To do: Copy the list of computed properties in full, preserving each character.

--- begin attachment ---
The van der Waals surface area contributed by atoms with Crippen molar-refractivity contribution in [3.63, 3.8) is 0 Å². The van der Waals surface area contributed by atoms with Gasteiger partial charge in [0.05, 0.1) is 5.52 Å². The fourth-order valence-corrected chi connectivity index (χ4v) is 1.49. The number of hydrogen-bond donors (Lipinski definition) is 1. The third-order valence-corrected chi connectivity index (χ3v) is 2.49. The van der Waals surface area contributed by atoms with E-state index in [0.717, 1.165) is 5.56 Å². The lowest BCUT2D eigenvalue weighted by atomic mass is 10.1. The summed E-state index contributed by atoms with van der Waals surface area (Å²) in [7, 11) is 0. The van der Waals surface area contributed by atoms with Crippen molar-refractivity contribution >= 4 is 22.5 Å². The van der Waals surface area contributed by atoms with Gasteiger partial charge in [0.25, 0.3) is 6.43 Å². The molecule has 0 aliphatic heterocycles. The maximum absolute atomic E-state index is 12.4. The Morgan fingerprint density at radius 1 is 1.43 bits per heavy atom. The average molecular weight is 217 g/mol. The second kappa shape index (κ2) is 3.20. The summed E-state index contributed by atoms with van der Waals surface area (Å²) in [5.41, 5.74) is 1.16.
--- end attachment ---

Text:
The van der Waals surface area contributed by atoms with Crippen molar-refractivity contribution in [3.63, 3.8) is 0 Å². The van der Waals surface area contributed by atoms with Gasteiger partial charge in [0.05, 0.1) is 5.52 Å². The fourth-order valence-corrected chi connectivity index (χ4v) is 1.49. The number of hydrogen-bond donors (Lipinski definition) is 1. The third-order valence-corrected chi connectivity index (χ3v) is 2.49. The van der Waals surface area contributed by atoms with E-state index in [0.717, 1.165) is 5.56 Å². The lowest BCUT2D eigenvalue weighted by atomic mass is 10.1. The summed E-state index contributed by atoms with van der Waals surface area (Å²) in [7, 11) is 0. The van der Waals surface area contributed by atoms with Crippen molar-refractivity contribution >= 4 is 22.5 Å². The van der Waals surface area contributed by atoms with Gasteiger partial charge in [0.25, 0.3) is 6.43 Å². The molecule has 0 aliphatic heterocycles. The maximum absolute atomic E-state index is 12.4. The Morgan fingerprint density at radius 1 is 1.43 bits per heavy atom. The average molecular weight is 217 g/mol. The second kappa shape index (κ2) is 3.20. The summed E-state index contributed by atoms with van der Waals surface area (Å²) in [5.41, 5.74) is 1.16.